Thursday, 24 December 2009

Privacy law: Why the Sun can't name Premier League football manager caught in brothel

Despite widespread speculation about his identity on the internet, the Sun has been prevented from naming a Premier League football club manager it claims visited a brothel.
The Sun yesterday claimed it was gagged from naming the manager because of what it claims is "creeping privacy laws" in the UK.
Press Gazette editor Dominic Ponsford says today the "Max Mosley effect" has been blamed for stopping the paper naming the manager who it said visited a Thai “vice den”.
In July, the High Court ruled that the News of the World had infringed the privacy of married Formula One boss Max Mosley by revealing that he had taken part in a sado-masachistic orgy with five dominatrices, publishing photos and video.
Lawyer Mark Stephens is quoted in the Daily Mail today stating: "We have gone far too far with our privacy laws. There was a concern that the media was becoming more aggressive in its reporting. That has now been swung back, and the law is now being used by the rich and powerful to stifle legitimate reporting."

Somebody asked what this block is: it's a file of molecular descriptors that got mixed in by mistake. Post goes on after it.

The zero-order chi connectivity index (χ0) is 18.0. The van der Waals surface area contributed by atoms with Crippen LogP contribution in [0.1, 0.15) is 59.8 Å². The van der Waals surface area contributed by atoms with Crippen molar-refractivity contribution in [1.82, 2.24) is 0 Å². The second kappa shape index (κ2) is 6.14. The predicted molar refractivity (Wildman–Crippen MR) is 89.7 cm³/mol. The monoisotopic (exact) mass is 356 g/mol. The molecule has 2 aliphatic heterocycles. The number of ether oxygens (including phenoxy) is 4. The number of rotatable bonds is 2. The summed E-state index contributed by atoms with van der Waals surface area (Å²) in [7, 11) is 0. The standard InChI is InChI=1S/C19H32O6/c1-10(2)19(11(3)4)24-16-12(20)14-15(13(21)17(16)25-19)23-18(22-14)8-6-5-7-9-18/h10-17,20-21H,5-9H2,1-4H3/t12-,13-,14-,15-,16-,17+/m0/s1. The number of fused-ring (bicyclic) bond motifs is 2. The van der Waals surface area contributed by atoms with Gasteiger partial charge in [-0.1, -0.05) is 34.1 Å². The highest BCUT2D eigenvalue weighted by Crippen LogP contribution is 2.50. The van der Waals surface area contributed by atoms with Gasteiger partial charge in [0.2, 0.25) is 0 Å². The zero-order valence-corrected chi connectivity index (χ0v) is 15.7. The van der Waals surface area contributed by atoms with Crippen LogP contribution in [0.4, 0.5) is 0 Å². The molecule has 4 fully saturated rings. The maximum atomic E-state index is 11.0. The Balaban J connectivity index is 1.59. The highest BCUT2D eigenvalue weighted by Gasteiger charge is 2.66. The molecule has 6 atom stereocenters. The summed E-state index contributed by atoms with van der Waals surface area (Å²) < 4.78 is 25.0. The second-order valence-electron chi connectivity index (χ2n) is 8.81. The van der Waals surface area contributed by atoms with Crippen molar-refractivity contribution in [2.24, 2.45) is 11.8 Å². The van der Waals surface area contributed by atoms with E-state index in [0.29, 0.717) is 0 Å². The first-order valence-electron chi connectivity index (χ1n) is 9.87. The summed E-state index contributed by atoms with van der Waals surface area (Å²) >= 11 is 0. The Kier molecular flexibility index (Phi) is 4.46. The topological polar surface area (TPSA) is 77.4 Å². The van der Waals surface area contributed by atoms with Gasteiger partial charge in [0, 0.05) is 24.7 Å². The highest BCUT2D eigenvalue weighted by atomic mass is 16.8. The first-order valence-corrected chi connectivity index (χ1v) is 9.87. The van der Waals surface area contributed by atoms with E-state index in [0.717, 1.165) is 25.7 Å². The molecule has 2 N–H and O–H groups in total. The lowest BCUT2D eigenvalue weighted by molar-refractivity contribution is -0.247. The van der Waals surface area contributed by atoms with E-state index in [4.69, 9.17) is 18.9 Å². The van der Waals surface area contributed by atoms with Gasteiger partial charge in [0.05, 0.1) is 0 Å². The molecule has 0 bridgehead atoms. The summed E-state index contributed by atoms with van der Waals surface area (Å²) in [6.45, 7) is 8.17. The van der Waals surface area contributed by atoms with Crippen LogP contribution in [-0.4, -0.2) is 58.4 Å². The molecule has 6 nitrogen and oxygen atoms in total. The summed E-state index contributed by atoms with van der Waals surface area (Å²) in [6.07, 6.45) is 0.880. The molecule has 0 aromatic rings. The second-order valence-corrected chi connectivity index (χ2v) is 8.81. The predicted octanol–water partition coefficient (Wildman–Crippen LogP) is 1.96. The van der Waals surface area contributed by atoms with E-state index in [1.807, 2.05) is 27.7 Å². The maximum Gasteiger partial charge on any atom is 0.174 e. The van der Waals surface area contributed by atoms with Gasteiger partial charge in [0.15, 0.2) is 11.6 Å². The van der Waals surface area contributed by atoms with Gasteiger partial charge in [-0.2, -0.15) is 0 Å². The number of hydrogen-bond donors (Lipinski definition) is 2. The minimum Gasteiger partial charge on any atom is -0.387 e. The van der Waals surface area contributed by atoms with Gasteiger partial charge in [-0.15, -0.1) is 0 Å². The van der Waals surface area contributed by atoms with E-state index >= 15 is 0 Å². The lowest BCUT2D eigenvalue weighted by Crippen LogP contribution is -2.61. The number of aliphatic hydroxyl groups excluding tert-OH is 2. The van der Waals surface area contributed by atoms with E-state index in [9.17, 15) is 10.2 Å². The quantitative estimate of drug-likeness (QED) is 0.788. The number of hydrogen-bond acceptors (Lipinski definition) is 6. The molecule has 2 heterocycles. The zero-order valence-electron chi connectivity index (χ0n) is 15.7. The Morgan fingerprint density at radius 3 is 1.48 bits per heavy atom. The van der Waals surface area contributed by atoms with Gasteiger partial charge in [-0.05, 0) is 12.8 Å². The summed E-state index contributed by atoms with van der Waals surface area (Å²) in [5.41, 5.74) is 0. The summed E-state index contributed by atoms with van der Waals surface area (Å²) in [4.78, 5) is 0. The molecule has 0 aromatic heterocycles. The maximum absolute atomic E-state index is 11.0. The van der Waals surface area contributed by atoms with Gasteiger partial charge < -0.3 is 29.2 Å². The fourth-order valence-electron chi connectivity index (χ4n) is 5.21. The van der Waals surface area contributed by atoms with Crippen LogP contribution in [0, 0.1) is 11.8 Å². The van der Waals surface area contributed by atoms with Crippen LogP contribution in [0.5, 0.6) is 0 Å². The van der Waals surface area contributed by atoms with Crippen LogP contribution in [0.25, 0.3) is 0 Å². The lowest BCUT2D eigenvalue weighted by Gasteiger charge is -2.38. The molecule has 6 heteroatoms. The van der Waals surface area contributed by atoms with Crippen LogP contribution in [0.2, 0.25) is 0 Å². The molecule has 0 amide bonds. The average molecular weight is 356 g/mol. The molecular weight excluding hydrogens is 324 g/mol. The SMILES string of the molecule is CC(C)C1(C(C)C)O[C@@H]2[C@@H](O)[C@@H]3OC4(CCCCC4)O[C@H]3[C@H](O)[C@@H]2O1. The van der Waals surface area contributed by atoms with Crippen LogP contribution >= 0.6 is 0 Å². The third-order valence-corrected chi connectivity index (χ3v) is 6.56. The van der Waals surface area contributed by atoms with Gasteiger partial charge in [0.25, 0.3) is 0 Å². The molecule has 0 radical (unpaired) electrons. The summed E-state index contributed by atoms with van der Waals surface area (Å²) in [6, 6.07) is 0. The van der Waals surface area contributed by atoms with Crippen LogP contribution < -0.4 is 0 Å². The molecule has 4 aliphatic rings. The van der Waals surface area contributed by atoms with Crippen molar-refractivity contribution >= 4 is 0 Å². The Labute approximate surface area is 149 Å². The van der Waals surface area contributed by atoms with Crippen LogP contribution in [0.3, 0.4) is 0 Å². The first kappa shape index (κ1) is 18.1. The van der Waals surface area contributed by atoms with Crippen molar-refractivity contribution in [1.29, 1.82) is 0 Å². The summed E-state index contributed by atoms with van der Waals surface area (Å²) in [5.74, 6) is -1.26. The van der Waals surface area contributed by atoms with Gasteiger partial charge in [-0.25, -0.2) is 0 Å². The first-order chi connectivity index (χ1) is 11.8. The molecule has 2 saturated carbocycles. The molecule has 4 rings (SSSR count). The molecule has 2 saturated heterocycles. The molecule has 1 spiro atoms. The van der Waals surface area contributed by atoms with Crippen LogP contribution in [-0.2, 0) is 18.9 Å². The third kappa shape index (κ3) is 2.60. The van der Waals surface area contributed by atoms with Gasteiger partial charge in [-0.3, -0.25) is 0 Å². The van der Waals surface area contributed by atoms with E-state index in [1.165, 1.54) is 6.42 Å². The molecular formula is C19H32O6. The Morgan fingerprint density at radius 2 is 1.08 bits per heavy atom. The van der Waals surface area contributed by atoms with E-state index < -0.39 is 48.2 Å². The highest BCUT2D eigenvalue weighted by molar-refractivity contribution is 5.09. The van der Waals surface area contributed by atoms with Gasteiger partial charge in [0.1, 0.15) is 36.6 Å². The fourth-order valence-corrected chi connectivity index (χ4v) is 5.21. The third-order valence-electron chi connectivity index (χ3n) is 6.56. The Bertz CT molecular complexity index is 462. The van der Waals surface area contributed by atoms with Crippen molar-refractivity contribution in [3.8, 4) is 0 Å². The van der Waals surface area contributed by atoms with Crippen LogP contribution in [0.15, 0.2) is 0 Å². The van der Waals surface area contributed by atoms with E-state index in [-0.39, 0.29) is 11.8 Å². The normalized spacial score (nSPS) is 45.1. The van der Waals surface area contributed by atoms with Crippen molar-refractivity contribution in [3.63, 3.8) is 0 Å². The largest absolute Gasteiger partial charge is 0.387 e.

Also in the Daily Mail today, media commentator Stephen Glover says: “The sole reassuring aspect of this sordid tale is that various bloggers on the internet are already fingering the culprit. The privacy law which is throttling newspapers makes no impact on the wilder reaches of the internet.
"But for the mainstream media, on which most people depend, the outlook is grim. Today, it is a football manager. Tomorrow, it may be someone really important doing something even worse. In either case, thanks to the rapid progress of judge-made law, and in particular the rulings of one judge, we can't and won't be told the truth."

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